After about a year they moved with us into 105 Dunvant Road, Killay, and Grandpa kept some vicious geese in a shed at the bottom of the garden but after a few years they went to Brynmill and moved in with Aunties Alice and Mary and Uncle Dick in Marlborough Road. Gramps was loved animals and birds, had shown wire-haired terriers and kept show pigeons. I still have some hand-painted pigeon spoons he was presented with.

He always wore flannel shirts with detachable collars, waistcoats and a watch and chain. He could be persuaded to open the back of this item to entertain me. Inside one compartment was a photo of Mum and another held a lock of her hair. He was a pipe smoker and kept a rack of odd-shaped pipes by his chair on the right of the stove. Over about five years he had three strokes, the first slowed him down a lot and though his arm wasn’t completely paralysed it was colder and more lifeless. We talked a lot in front of the fire. I think he thought I was Mum some of the time. The second stroke paralysed him completely and Nana moved their bed downstairs so she could look after him better. He was still a strong man though and in his frustration he once grabbed her as she was bending over him and nearly throttled her. I visited him the day before he died and I can still recall the taste of sweat on his brow.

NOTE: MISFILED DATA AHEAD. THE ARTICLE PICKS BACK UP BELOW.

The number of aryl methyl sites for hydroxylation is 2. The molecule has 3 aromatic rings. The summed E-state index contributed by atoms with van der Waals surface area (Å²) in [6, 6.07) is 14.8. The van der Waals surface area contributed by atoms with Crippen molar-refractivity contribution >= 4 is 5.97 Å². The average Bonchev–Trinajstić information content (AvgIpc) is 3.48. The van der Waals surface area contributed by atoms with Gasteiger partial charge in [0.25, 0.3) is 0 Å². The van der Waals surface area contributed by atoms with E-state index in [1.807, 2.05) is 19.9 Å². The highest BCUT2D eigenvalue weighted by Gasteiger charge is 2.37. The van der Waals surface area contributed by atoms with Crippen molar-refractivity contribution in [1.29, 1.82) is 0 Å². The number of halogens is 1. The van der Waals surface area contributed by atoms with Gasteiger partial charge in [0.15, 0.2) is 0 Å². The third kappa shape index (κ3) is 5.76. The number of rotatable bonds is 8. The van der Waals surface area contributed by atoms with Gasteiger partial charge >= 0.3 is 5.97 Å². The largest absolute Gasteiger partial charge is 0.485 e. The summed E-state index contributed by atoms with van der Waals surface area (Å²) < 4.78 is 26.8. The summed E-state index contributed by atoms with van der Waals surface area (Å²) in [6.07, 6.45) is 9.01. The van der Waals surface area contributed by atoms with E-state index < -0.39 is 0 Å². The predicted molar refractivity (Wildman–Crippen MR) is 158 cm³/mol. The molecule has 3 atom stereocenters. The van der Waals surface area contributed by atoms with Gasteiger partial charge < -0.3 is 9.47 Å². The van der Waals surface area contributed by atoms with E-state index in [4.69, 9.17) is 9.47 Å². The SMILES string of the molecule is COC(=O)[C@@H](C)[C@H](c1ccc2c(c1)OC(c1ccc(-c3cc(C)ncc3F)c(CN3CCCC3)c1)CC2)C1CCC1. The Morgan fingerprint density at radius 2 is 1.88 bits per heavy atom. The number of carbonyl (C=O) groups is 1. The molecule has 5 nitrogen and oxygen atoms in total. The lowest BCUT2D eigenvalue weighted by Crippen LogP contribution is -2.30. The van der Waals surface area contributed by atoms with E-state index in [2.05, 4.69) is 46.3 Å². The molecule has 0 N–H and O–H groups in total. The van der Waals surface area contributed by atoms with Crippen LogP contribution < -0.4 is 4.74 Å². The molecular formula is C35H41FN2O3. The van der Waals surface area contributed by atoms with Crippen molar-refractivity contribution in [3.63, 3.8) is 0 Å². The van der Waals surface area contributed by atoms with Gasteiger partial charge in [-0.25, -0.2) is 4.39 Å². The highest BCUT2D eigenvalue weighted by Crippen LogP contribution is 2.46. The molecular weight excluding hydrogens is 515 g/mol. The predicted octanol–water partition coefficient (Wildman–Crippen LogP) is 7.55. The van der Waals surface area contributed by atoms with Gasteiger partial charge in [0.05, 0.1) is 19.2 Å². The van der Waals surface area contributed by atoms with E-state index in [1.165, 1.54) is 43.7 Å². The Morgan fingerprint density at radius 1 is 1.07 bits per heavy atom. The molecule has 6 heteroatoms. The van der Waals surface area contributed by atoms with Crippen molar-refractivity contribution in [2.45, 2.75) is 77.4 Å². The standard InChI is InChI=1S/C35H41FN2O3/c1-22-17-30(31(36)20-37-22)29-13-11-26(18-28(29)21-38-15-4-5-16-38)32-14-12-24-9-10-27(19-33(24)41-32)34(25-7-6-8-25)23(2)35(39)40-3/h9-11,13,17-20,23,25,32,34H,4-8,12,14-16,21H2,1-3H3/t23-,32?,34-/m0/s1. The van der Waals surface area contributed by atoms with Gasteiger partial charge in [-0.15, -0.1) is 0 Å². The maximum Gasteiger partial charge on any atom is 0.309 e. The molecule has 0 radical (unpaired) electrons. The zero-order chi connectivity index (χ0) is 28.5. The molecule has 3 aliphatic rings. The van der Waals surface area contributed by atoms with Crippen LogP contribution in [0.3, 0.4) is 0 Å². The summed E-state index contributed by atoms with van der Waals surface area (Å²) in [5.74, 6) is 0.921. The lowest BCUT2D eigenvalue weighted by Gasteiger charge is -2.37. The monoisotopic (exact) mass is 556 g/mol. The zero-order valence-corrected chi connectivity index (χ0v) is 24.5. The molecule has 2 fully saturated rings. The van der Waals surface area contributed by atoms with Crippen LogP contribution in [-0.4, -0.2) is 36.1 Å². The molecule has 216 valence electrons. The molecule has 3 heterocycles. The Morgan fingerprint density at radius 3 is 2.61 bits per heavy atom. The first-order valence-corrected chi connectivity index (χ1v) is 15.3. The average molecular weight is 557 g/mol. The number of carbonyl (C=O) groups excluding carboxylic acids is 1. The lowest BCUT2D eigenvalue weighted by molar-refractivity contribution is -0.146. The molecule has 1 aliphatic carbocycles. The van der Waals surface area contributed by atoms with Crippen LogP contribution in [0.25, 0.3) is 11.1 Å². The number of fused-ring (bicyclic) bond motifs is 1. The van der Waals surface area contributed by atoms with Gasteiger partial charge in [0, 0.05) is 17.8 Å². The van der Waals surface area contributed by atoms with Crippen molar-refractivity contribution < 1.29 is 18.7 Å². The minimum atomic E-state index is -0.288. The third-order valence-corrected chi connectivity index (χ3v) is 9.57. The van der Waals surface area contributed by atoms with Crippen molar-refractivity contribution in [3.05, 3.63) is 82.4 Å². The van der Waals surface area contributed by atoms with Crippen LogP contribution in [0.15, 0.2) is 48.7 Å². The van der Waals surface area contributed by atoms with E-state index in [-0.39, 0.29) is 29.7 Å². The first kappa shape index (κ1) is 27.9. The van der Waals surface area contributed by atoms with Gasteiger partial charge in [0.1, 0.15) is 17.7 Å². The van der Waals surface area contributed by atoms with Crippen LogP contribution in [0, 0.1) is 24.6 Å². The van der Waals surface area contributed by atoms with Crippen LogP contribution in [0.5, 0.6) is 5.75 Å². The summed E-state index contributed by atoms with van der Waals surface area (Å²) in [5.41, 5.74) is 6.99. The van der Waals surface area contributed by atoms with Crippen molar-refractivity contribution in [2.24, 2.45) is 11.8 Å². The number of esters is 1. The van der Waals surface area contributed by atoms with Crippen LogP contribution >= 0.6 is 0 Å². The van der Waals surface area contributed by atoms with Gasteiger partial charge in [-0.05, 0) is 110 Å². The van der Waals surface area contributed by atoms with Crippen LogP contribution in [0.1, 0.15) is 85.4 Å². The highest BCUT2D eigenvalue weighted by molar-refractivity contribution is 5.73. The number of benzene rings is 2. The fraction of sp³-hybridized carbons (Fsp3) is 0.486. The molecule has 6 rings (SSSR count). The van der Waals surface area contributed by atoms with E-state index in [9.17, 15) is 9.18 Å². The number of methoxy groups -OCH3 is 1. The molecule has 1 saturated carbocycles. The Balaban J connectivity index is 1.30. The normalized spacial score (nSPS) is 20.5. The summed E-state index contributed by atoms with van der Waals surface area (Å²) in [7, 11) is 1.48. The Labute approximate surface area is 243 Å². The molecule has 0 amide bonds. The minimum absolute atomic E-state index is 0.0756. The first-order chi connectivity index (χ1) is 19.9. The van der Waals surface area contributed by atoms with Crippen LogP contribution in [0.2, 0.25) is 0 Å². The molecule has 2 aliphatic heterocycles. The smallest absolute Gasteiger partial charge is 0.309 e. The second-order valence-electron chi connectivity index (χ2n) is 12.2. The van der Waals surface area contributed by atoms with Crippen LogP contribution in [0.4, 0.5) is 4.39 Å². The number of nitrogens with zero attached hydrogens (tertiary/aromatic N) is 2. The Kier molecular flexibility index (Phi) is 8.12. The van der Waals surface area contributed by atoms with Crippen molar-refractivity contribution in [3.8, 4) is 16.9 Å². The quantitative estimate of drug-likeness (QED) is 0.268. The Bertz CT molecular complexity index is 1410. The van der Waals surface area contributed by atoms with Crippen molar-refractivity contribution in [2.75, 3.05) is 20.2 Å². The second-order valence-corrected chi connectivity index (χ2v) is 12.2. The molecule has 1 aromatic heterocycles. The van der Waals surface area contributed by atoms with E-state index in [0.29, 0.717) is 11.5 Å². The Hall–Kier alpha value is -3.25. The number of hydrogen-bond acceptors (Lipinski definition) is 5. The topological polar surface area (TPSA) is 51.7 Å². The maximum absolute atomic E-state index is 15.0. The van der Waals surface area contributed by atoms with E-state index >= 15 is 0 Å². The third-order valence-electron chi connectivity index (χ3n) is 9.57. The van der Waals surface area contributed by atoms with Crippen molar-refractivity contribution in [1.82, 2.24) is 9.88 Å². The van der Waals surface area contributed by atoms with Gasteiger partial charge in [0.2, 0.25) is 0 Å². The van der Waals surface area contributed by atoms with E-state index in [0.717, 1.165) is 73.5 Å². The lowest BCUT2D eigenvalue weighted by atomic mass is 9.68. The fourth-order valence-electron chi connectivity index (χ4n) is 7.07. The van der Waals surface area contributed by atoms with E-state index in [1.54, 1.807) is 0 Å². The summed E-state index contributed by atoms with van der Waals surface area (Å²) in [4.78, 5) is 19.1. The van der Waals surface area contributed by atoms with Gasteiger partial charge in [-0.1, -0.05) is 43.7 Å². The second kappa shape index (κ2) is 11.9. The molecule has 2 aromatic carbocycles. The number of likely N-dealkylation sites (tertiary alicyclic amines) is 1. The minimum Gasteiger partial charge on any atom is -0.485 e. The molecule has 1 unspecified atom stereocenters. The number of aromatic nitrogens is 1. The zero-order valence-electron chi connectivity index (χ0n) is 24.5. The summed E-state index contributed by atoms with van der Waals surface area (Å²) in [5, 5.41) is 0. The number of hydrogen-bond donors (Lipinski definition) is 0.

Tuesday, September 26, 2006

Nana Thorne

Below is a letter I recieved today from my lovely Auntie Margaret, with some of her memories of her Grandmother, (My Great Grandmother). Perhaps one of my kids will read it one day in the future, and it will bring to life for a moment, their Great, Great Grandmother. (I'm the Chris mentioned at the end)

Nana Thorne